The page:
Recalling my law school experience, I can remember the period before Thanksgiving Break as being a mixture of relief and anxiety.  I knew I would be able to see my family soon, eat really good food, and just generally turn my brain off.  At the same time, I knew I couldn’t turn off the fact that I was a law student and I would start final exams the 1st day break concluded.  So what is there to do? Well, let’s see…

1) DO enjoy the time spent with loved ones.

It is still a holiday, so be sure to take advantage of this time that families come together. Be sure to show some love to the family and friends who have supported you during your law school career. Definitely be thankful for them listening to all your complaints about the process too :-)

2) DO start outlining if you have not already.

Now I am sure I have many opponents to this idea. People might say it is way too late in the game to even think about composing an outline. However, I think Thanksgiving Break is a fairly good time to start putting together your final exam outlines simply because of your mind state. Being around family and friends, may bring a sense of calm (I said “may”) and in turn be a way to get the juices flowing. In the alternative, being able to escape by doing an outline or two could be the perfect excuse to avoid an awkward conversation with Aunt Sarah about her potential divorce with Uncle Charles. “Sorry, I really need to get back to some note-taking Auntie!”

3) DO “search and seize.”

In conjunction with #2, be sure to check out your student organizations because they may have outlines already created for you to glance over on that plane ride home. If you are staying on or near the law school campus, grab some sample exam questions/answers from your law library as many librarians may keep a file of past professors exams. Also, there are hundreds of great legal bloggers who offer great information about outlining and finals prep. I even have a YouTube video about getting through Thanksgiving Break as a law student. Plenty of resources at your fingertips.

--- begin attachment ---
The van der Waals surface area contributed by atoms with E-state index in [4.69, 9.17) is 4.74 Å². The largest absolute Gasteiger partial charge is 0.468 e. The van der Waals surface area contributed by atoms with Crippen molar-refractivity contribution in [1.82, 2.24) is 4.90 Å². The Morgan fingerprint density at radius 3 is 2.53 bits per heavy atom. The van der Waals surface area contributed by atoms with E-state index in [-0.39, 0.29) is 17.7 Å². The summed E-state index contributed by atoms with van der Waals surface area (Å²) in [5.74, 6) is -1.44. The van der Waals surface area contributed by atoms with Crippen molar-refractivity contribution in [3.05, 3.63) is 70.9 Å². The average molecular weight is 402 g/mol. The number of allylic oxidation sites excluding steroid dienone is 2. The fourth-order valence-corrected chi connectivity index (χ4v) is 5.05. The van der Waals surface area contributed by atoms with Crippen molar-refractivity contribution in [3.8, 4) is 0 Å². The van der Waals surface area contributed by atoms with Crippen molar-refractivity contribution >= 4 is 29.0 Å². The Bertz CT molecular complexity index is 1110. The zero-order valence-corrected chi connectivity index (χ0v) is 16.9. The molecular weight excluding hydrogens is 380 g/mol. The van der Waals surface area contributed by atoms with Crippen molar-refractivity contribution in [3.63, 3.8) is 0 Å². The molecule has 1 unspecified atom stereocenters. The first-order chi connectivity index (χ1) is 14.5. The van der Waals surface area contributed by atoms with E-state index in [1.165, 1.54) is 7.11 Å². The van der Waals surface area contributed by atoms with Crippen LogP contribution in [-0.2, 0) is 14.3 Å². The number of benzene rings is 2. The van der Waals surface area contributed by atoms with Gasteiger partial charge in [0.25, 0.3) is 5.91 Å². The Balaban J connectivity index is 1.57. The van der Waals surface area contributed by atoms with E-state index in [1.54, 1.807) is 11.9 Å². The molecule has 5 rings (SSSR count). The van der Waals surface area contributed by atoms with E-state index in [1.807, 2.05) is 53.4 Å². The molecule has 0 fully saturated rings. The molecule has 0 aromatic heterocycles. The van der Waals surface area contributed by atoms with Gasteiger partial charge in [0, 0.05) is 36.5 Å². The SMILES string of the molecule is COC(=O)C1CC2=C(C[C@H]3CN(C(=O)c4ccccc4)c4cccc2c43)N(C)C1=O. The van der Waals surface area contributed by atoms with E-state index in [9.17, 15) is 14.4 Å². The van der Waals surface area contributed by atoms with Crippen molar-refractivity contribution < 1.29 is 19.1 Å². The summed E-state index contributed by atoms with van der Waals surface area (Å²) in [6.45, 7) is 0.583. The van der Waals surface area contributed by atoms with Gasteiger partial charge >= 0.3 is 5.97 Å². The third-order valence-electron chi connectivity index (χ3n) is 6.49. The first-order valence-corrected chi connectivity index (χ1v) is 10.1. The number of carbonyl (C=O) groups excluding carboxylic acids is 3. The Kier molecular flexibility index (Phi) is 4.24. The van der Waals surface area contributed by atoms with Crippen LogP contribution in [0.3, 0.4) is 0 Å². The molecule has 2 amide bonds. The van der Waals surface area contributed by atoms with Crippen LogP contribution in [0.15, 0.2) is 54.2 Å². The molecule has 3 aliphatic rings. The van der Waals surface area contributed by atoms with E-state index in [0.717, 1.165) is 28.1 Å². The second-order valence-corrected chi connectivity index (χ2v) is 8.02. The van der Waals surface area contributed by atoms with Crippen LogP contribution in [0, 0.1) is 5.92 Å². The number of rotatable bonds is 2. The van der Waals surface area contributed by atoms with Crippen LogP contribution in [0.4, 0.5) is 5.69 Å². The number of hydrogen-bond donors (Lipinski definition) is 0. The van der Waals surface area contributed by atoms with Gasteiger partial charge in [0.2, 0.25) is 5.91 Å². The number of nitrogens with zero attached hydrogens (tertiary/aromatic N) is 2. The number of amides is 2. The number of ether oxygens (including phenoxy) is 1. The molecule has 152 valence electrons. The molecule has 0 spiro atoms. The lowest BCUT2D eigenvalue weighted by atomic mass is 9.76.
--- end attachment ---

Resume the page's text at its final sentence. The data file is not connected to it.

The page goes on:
4) DO give the keys to someone else.

Pretty self-explanatory, but it is important that you remember you have school to return to once break is over. You don’t want to start the finals season with a court date hanging over your head.

Good luck to everyone this winter. As always, you may contact us here at LawSchoolNobody.com if you have any questions!

Don’t unplug just because you’re in law school…

Courtesy of HubSpot.

Courtesy of HubSpot

As I sit here on this cool Thursday afternoon, I was thinking about my law school journey.  I was also reflecting on recent current events such as the Navy Yard shootings, unrest in Syria, and the growing disparity of income in the United States.  Now you’re probably asking, “How does this have anything to do with law school?”  Well, in law school I probably would not have known very much about these issues.  That’s because I had “unplugged” from the world.

I believe many students can share in the sentiment that during those three years of school, you tend to become disconnected from your surroundings, your family, and just humanity in general! Countless hours spent in the law library outlining and prepping for classes. Extra-curricular groups to boost cool points on your resume. Occasional four to five hours of  a “good night’s” sleep.   Law school is definitely a grind. Law students sometimes get lost in the shuffle of studying and forget for what we are actually doing the studying.  The endgame is to be a productive global citizen in one of the nation’s oldest and most respected professions.
via brandwatch.com

via brandwatch.com

However, you cannot be an informed global citizen in this profession without having some type of knowledge of what is going on.  How do you expect to properly network when you are not abreast on current issues? I know, I know; you don’t have time to tweet, watch the news, or read a newspaper (yes, people still do this!).  But, I believe it is truly necessary in the 21st century to be informed. Try to tie in current happenings with the case law that you are reading in class. Shoot, it might make the lecture a lot more interesting!

Law School News round-up

Wondering what is going on in the world of law school and law students? No fear, we have a pretty fiesty round up for you…

 

Obama says law school should be two years, not three – via NY Times

Ivy Leaguers are not applying to law school these days - via NY Times

Behaving Badly: Law Schools are still toying with job stats – via The National Law Journal

What they don’t teach you in law school – Marc Luber via HuffingtonPost

The “Practice-Ready” Law Grad = fantasy? – via Wall Street Journal

 

A lot of these articles were pretty interesting! We encourage you all to get involved in the conversation. Be the change you would like to see :-)